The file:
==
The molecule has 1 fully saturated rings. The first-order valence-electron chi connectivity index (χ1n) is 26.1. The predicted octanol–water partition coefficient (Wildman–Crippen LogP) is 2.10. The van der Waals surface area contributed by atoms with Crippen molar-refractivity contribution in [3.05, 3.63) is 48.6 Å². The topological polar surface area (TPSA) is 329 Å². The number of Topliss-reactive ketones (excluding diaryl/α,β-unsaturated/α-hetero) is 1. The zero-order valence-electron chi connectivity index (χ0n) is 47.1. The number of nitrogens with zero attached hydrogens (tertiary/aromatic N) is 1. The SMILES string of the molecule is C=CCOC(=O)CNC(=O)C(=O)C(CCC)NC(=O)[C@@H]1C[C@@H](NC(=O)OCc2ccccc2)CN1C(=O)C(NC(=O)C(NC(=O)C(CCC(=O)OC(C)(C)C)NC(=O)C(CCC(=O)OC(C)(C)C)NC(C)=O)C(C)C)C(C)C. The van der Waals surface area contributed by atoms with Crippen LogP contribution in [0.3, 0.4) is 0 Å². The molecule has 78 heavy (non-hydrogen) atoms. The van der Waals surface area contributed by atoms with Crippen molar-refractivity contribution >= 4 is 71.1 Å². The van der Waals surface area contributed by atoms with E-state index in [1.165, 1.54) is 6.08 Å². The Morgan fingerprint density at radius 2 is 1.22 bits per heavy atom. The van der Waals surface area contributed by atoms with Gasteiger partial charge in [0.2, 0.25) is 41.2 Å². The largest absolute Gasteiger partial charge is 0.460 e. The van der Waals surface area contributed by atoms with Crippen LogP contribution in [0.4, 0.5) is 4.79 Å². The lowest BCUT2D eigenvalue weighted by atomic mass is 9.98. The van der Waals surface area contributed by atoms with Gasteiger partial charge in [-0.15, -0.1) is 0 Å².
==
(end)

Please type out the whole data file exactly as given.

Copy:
The molecule has 1 fully saturated rings. The first-order valence-electron chi connectivity index (χ1n) is 26.1. The predicted octanol–water partition coefficient (Wildman–Crippen LogP) is 2.10. The van der Waals surface area contributed by atoms with Crippen molar-refractivity contribution in [3.05, 3.63) is 48.6 Å². The topological polar surface area (TPSA) is 329 Å². The number of Topliss-reactive ketones (excluding diaryl/α,β-unsaturated/α-hetero) is 1. The zero-order valence-electron chi connectivity index (χ0n) is 47.1. The number of nitrogens with zero attached hydrogens (tertiary/aromatic N) is 1. The SMILES string of the molecule is C=CCOC(=O)CNC(=O)C(=O)C(CCC)NC(=O)[C@@H]1C[C@@H](NC(=O)OCc2ccccc2)CN1C(=O)C(NC(=O)C(NC(=O)C(CCC(=O)OC(C)(C)C)NC(=O)C(CCC(=O)OC(C)(C)C)NC(C)=O)C(C)C)C(C)C. The van der Waals surface area contributed by atoms with Crippen LogP contribution in [0.3, 0.4) is 0 Å². The molecule has 78 heavy (non-hydrogen) atoms. The van der Waals surface area contributed by atoms with Crippen molar-refractivity contribution >= 4 is 71.1 Å². The van der Waals surface area contributed by atoms with E-state index in [1.165, 1.54) is 6.08 Å². The Morgan fingerprint density at radius 2 is 1.22 bits per heavy atom. The van der Waals surface area contributed by atoms with Gasteiger partial charge in [0.2, 0.25) is 41.2 Å². The largest absolute Gasteiger partial charge is 0.460 e. The van der Waals surface area contributed by atoms with Crippen LogP contribution in [0.4, 0.5) is 4.79 Å². The lowest BCUT2D eigenvalue weighted by atomic mass is 9.98. The van der Waals surface area contributed by atoms with Gasteiger partial charge in [-0.15, -0.1) is 0 Å².